I shocked my Methodist Sunday school teacher when I announced to the 5th grade class that I wanted to be a nun when I grew up. I didn’t know that Protestant girls didn’t grow up to be nuns, but it was the only way I knew to express a longing for more of God. As I think now about my husband and two great kids, I’m certainly glad I didn’t become a nun, but something in me still longs for a quiet, orderly life of spiritual discipline.
Actually spiritual disciplines aren’t just for nuns. They’re for business executives and grocery store checkers. They’re for a home schooling, driving around town, hanging-on-by-the-skin-of-her-teeth mother like me.
Discipline has a negative connotation for most of us; we need it, but we dread it. We feel guilty when we don’t get around to things like daily exercise. We’ve made spiritual discipline into something too hard and other-worldly. It means getting up at 4:00 a.m. to pray and fast in silence all day, right? We’re not sure that sounds like something we even want…
Spiritual disciplines are about taking baby steps towards God.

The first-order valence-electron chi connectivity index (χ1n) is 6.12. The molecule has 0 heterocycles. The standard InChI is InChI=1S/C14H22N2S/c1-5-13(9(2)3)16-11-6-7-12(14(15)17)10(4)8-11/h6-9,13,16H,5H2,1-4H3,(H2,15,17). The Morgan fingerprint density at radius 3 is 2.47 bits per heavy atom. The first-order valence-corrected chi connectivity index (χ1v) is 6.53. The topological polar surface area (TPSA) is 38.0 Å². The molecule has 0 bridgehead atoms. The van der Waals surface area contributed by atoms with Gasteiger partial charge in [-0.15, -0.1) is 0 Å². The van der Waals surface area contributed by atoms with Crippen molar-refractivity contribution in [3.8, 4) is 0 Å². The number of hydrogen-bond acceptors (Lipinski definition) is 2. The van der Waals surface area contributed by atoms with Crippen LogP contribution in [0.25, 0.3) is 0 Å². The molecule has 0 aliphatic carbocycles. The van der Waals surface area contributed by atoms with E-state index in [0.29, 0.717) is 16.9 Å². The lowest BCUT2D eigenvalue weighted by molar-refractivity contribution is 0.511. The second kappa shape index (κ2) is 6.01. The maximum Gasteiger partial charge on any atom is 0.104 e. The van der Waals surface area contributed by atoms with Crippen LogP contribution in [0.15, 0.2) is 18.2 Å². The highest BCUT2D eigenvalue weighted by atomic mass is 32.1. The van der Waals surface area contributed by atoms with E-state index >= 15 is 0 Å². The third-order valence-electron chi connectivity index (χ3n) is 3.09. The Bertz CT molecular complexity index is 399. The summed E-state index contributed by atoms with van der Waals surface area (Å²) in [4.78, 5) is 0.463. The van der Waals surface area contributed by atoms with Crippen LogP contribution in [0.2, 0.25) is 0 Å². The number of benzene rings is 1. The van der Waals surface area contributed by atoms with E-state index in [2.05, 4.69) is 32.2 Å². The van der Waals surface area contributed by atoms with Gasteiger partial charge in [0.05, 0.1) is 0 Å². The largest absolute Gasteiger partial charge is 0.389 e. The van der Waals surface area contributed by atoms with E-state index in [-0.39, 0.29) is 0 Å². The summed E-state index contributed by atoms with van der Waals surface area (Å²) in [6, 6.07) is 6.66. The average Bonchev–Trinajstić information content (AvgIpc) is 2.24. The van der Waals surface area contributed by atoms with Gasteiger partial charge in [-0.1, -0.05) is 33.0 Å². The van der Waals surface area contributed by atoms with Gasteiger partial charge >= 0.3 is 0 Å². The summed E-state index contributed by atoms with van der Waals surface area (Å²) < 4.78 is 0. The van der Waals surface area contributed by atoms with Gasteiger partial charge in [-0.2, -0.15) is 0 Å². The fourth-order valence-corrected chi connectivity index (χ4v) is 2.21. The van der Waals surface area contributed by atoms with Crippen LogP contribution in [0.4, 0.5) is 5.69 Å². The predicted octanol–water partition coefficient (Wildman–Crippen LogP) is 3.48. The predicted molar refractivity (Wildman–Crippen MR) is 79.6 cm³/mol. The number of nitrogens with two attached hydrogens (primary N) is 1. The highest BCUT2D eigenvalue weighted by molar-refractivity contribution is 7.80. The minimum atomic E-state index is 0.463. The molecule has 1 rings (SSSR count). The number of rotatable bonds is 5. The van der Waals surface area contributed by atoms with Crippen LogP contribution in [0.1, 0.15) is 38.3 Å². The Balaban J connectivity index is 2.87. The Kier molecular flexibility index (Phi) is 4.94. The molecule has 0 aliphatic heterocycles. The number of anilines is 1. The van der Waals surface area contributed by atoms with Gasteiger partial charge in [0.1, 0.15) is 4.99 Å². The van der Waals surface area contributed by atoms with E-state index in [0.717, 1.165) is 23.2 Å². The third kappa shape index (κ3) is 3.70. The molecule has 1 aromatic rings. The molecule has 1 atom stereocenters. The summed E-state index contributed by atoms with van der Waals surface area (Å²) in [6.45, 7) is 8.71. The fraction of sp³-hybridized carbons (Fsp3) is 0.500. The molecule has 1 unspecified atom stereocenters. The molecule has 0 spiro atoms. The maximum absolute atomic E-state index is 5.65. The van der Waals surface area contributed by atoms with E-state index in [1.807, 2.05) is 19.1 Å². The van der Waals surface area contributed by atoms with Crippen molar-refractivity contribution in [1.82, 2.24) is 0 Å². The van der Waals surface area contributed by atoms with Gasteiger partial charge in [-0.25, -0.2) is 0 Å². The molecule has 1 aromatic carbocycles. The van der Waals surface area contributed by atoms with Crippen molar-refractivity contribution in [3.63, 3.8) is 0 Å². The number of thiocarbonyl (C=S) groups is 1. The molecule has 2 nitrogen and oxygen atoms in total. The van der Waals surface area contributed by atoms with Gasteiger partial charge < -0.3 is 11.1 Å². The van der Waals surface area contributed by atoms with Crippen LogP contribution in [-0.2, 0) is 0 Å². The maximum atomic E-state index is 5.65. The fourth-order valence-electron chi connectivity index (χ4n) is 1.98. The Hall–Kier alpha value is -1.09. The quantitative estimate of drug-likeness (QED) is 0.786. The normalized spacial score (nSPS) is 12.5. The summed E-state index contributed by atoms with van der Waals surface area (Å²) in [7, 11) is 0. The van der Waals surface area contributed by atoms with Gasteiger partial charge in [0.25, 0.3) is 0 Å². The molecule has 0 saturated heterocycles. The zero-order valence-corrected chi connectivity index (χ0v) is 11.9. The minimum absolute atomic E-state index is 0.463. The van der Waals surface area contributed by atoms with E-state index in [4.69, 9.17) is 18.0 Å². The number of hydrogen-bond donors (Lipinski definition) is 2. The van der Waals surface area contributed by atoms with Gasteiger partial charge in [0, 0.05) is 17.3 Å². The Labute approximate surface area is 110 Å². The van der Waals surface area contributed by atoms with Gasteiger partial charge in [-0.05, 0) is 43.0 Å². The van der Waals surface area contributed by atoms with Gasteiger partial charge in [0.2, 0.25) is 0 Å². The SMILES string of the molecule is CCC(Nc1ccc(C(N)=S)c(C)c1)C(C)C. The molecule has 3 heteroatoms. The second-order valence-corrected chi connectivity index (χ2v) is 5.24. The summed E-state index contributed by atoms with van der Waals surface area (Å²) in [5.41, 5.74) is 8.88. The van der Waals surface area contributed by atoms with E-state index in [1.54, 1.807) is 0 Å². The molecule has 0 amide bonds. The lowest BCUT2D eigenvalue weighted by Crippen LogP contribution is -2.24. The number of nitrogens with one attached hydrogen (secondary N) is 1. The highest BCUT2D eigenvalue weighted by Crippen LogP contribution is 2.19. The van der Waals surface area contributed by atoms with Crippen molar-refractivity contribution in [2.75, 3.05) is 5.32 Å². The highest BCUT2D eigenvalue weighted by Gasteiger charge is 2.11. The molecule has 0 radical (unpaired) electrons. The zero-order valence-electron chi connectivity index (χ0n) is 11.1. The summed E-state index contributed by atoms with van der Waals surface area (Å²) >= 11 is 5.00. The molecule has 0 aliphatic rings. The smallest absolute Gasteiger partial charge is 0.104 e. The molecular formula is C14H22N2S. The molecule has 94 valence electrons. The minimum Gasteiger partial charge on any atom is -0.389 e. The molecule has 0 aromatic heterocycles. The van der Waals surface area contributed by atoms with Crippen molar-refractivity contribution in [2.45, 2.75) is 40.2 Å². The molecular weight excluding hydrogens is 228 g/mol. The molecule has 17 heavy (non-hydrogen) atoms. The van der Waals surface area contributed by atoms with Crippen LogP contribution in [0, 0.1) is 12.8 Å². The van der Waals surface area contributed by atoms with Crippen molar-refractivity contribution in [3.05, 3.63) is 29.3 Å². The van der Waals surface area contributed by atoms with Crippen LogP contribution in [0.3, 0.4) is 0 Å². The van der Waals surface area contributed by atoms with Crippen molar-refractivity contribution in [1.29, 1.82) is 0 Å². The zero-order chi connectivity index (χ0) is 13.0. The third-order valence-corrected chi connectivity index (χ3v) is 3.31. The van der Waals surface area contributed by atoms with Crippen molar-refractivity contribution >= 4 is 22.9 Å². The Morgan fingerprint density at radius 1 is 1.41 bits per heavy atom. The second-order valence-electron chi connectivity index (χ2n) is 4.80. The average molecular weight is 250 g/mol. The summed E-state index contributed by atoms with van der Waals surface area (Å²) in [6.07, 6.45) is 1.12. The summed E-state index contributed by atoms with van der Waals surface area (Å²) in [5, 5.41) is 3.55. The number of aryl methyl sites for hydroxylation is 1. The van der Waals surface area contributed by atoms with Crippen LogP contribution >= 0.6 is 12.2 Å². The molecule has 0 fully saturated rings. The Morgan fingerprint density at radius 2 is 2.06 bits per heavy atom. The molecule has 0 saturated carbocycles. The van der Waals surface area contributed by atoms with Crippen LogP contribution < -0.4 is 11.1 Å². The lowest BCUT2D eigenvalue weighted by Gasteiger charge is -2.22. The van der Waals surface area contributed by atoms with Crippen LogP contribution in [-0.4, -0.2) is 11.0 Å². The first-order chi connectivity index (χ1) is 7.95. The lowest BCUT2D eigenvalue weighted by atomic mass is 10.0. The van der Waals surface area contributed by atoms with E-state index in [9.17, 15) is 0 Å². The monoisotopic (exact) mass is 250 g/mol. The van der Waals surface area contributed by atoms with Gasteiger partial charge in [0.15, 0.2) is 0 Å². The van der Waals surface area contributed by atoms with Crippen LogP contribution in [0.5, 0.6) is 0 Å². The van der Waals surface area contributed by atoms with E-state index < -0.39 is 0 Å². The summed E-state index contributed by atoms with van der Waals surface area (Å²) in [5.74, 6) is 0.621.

They help us get past hanging on for dear life and into the abundant, joyful life Jesus came to give us. Spiritual disciplines are habits we can cultivate to open up more space in our lives for God to come in.
Spiritual discipline means growth. It means making sure we’re allowing time and space for God to pour Himself into us, to fill us up so our faith can spill over into everyday life and reach our husbands, children, workmates and friends.
Can you tell I’m passionate about spiritual discipline?
Nothing excites me more than cultivating small daily habits that help me live closer to Him, but they have to be simple, or I never get around to them. Here are a few examples:
Prayer: Pray in the car on the way to work in the mornings.
Meditation: Read one short passage of scripture every day for a week, and see how God speaks to you.
Fasting: How about skipping lunch just one day to take extra time with God?
Rest: What would happen if we spent one evening a week at home with all computers switched off, or had a monthly family fun day with no work at all?
The book Celebration of Discipline also mentions study, simplicity, solitude, submission, service, confession, worship, and celebration, but we can be creative to cultivate personal disciplines that are meaningful to us, like:
Talking a walk with God every day
Keeping a Gratitude List
Drawing or Painting a Picture Prayer
For the next six weeks, I’ll be writing on Thursdays about simple disciplines for more abundant life. Enter your e-mail address at the top of the sidebar on the right if you want to follow along.
Do the words “spiritual discipline” make you cringe or do they make you smile? What is your favorite baby step spiritual discipline?